Greg Strand is EFCA executive director of theology and credentialing, and he serves on the Board of Ministerial Standing as well as the Spiritual Heritage Committee. He and his family are members of Northfield (Minnesota) EFC.
“The words of a gossip are like choice morsels; they go down to a man’s inmost parts.” Proverbs 26:22
According to many Christians, gossip is generally considered one of the respectable or acceptable sins, and it should not be so. It is sin, which means it is not respectable and it is not acceptable.
Matt Mitchell, pastor of the Lanse Evangelical Free Church, Lanse, PA, has written an important and helpful book on gossip, understanding what it is, recognizing its enticing yet destructive nature, and how, by God’s grace, to overcome it: Resisting Gossip: Winning the War of the Wagging Tongue (CLC Publications).
Mitchell raise a number of questions: What is gossip? What makes gossip wrong? Why do we do it? More importantly, how do we stop it? He then explains why he wrote this important book.
I wrote Resisting Gossip to help ordinary Christians solve an everyday problem for which there has been very few helpful resources. We encounter gossip all the time, but most of us have never been taught how to recognize it for what it is, resist the temptation to pass it along, and respond in faith and love when we are the target. I’m hoping that my book will aid Christ-followers to combat this insidious problem with the promises of the gospel!
The book has four parts: Part 1: Recognizing Gossip; Part 2: Resisting Gossip; Part 3: Responding to Gossip; Part 4: Regretting Gossip. It also includes a final Bonus Chapter for Church Leaders, which addresses ways to cultivate a gossip-resistant church, with a provocative yet profound subtitle, “loose lips sink fellowships, but the gospel wins the war of the wagging tongue.”
Mitchell defines gossip as follows (p.23): “Sinful gossip is bearing bad news behind someone’s back out of a bad heart.”
A “gallery of gossips” are identified (pp. 46-59): 1) the spy; 2) the grumbler; 3) the backstabber; 4) the chameleon; and 5) the busybody.
Mitchell presents five constructive alternatives to gossip (pp. 80-89):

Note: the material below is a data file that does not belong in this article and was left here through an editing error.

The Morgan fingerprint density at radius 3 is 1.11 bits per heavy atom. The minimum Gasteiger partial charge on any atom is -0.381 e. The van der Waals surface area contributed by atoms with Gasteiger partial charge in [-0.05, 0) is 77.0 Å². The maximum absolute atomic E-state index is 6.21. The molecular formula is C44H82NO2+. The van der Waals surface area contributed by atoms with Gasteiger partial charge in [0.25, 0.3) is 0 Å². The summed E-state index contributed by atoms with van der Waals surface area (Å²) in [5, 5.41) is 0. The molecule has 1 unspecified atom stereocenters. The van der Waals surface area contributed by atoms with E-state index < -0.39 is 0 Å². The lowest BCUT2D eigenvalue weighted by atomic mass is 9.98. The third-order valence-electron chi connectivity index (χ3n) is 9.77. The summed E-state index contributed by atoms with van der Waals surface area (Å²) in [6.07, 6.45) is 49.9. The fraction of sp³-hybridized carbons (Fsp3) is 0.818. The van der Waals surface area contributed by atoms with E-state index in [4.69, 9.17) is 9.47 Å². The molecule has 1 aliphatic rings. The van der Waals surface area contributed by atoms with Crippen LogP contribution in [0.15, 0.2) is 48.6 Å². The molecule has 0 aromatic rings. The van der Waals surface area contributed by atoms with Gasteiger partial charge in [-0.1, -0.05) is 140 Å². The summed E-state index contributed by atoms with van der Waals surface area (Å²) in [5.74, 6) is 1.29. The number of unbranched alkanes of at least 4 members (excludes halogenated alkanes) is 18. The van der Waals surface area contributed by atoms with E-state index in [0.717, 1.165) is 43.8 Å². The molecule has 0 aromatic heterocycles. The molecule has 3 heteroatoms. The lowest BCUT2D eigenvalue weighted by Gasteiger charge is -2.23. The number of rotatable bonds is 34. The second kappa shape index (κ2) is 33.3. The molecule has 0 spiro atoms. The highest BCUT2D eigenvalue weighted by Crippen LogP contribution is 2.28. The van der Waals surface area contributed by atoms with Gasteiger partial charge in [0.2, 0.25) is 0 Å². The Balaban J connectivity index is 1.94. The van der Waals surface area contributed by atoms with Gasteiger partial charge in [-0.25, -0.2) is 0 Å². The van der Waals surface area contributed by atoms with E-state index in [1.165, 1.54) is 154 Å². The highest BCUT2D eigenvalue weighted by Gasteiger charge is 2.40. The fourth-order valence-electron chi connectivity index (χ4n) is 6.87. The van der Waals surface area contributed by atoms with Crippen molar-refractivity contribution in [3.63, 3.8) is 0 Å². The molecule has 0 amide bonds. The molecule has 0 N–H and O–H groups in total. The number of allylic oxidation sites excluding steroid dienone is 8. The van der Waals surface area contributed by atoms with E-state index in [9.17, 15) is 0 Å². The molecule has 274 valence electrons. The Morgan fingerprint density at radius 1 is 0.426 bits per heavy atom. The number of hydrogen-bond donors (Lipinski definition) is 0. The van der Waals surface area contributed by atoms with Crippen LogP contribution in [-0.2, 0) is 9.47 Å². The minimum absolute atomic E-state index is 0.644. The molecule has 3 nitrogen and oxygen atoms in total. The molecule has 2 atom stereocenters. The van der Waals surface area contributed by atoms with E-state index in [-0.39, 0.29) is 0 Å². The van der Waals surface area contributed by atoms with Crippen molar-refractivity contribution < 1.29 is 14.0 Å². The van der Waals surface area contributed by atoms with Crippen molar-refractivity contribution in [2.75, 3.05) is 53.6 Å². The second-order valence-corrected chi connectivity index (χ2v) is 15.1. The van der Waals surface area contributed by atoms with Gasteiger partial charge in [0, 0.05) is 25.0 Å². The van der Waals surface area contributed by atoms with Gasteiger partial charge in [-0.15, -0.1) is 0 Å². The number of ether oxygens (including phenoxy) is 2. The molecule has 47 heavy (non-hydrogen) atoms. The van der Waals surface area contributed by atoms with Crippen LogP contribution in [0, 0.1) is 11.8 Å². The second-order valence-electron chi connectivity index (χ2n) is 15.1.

There is much more, but this gives you a sense of the excellent issues addressed and constructive, gospel-centered way of addressing the sin of gossip. Here are a few recommendations.
The Biblical Counseling Coalition posted a review that consists of the following:
Mitchell has provided a practical guide that helps everyone recognize, resist, respond, and regret this pervasive and insidious sin. Because of its accessibility, strong biblical and theological foundation, and warm-hearted pastoral tone, biblical counselors will find this book an invaluable resource, not only for their parishioners, but for themselves as well.Resisting Gossip’s gospel-centered, elegant simplicity will benefit the church for years to come.
I do not consider myself particularly prone to gossip. At least, I didn’t. But this book showed me that I may be more susceptible than I like to think. I tend to be comfortably legalistic by keeping my definitions so narrow that they exclude me. But by widening the definition of gossip—and doing so biblically, I believe—Mitchell showed me that I may be more of a gossip than I care to admit. And isn’t it interesting that I kept trying to rewrite that sentence to keep from labeling myself a gossip. I will own being drawn to it or prone to it, but I resist owning it.
I enjoyed Resisting Gossip in the most lasting sense, because there were several areas in which it challenged and criticized me and then offered me hope. I was sorry to have to come face-to-face with my proneness to gossip, but in the end, grateful for the rebuke. “Faithful are the wounds of a friend…”
Andy Naselli summarizes the book, “It’s convicting, edifying, accessible, and practical.”
Karen, my dear wife, asked me, “Do you have this book? It looks good.” My response. I do, and it is!